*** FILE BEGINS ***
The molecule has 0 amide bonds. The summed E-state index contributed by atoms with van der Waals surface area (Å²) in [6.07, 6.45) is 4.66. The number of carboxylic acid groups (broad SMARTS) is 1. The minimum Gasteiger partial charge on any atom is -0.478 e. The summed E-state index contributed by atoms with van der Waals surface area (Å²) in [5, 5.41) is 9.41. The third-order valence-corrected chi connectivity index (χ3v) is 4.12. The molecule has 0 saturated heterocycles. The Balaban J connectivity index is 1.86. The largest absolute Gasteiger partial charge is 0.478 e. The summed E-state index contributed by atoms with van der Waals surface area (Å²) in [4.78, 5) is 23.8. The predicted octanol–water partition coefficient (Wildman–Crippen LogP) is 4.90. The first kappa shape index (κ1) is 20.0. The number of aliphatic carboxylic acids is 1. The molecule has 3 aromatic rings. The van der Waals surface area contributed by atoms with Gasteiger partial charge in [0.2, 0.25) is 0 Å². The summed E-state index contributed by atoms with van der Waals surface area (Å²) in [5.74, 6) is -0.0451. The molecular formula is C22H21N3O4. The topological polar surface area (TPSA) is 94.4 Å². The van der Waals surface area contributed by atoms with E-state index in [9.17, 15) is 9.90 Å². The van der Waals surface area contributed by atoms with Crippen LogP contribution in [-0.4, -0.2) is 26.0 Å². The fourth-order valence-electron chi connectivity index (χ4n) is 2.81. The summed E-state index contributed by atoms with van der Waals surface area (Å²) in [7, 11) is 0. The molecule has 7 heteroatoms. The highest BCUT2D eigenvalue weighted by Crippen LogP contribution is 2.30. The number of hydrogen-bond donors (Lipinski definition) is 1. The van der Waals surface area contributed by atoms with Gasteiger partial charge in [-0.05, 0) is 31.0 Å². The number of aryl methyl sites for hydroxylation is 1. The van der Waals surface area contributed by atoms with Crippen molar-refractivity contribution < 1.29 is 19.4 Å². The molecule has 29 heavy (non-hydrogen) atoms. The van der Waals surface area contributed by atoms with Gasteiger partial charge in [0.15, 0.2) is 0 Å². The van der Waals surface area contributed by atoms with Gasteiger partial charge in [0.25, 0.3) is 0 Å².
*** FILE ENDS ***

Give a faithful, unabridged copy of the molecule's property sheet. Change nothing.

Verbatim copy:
The molecule has 0 amide bonds. The summed E-state index contributed by atoms with van der Waals surface area (Å²) in [6.07, 6.45) is 4.66. The number of carboxylic acid groups (broad SMARTS) is 1. The minimum Gasteiger partial charge on any atom is -0.478 e. The summed E-state index contributed by atoms with van der Waals surface area (Å²) in [5, 5.41) is 9.41. The third-order valence-corrected chi connectivity index (χ3v) is 4.12. The molecule has 0 saturated heterocycles. The Balaban J connectivity index is 1.86. The largest absolute Gasteiger partial charge is 0.478 e. The summed E-state index contributed by atoms with van der Waals surface area (Å²) in [4.78, 5) is 23.8. The predicted octanol–water partition coefficient (Wildman–Crippen LogP) is 4.90. The first kappa shape index (κ1) is 20.0. The number of aliphatic carboxylic acids is 1. The molecule has 3 aromatic rings. The van der Waals surface area contributed by atoms with Gasteiger partial charge in [0.2, 0.25) is 0 Å². The summed E-state index contributed by atoms with van der Waals surface area (Å²) in [5.74, 6) is -0.0451. The molecular formula is C22H21N3O4. The topological polar surface area (TPSA) is 94.4 Å². The van der Waals surface area contributed by atoms with E-state index in [9.17, 15) is 9.90 Å². The van der Waals surface area contributed by atoms with Crippen LogP contribution in [-0.4, -0.2) is 26.0 Å². The fourth-order valence-electron chi connectivity index (χ4n) is 2.81. The summed E-state index contributed by atoms with van der Waals surface area (Å²) in [7, 11) is 0. The molecule has 7 heteroatoms. The highest BCUT2D eigenvalue weighted by Crippen LogP contribution is 2.30. The number of hydrogen-bond donors (Lipinski definition) is 1. The van der Waals surface area contributed by atoms with Gasteiger partial charge in [-0.05, 0) is 31.0 Å². The number of aryl methyl sites for hydroxylation is 1. The van der Waals surface area contributed by atoms with Crippen molar-refractivity contribution < 1.29 is 19.4 Å². The molecule has 29 heavy (non-hydrogen) atoms. The van der Waals surface area contributed by atoms with Gasteiger partial charge in [0.15, 0.2) is 0 Å². The van der Waals surface area contributed by atoms with Gasteiger partial charge in [0.25, 0.3) is 0 Å².